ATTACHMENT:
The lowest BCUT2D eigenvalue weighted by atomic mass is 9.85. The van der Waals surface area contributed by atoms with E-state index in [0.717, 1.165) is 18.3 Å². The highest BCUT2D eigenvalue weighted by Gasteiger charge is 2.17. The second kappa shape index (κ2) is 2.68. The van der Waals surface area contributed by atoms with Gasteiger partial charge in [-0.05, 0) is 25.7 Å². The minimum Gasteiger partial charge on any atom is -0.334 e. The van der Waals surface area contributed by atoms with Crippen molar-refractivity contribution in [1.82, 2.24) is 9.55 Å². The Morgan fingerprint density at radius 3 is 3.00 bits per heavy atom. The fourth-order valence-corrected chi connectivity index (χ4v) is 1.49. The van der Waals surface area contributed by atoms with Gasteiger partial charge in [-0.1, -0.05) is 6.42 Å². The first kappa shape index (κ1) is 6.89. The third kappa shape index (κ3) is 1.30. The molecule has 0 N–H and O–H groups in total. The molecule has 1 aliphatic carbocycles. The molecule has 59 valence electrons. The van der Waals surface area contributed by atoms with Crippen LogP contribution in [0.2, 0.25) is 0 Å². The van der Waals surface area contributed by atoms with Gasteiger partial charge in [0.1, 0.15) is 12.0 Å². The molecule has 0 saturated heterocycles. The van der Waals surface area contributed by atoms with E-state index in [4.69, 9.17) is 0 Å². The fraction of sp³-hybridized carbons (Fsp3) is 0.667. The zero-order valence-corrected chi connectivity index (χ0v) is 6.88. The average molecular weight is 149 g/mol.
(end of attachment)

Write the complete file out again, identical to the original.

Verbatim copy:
The lowest BCUT2D eigenvalue weighted by atomic mass is 9.85. The van der Waals surface area contributed by atoms with E-state index in [0.717, 1.165) is 18.3 Å². The highest BCUT2D eigenvalue weighted by Gasteiger charge is 2.17. The second kappa shape index (κ2) is 2.68. The van der Waals surface area contributed by atoms with Gasteiger partial charge in [-0.05, 0) is 25.7 Å². The minimum Gasteiger partial charge on any atom is -0.334 e. The van der Waals surface area contributed by atoms with Crippen molar-refractivity contribution in [1.82, 2.24) is 9.55 Å². The Morgan fingerprint density at radius 3 is 3.00 bits per heavy atom. The fourth-order valence-corrected chi connectivity index (χ4v) is 1.49. The van der Waals surface area contributed by atoms with Gasteiger partial charge in [-0.1, -0.05) is 6.42 Å². The first kappa shape index (κ1) is 6.89. The third kappa shape index (κ3) is 1.30. The molecule has 0 N–H and O–H groups in total. The molecule has 1 aliphatic carbocycles. The molecule has 59 valence electrons. The van der Waals surface area contributed by atoms with Crippen LogP contribution in [0.2, 0.25) is 0 Å². The van der Waals surface area contributed by atoms with Gasteiger partial charge in [0.1, 0.15) is 12.0 Å². The molecule has 0 saturated heterocycles. The van der Waals surface area contributed by atoms with E-state index in [4.69, 9.17) is 0 Å². The fraction of sp³-hybridized carbons (Fsp3) is 0.667. The zero-order valence-corrected chi connectivity index (χ0v) is 6.88. The average molecular weight is 149 g/mol.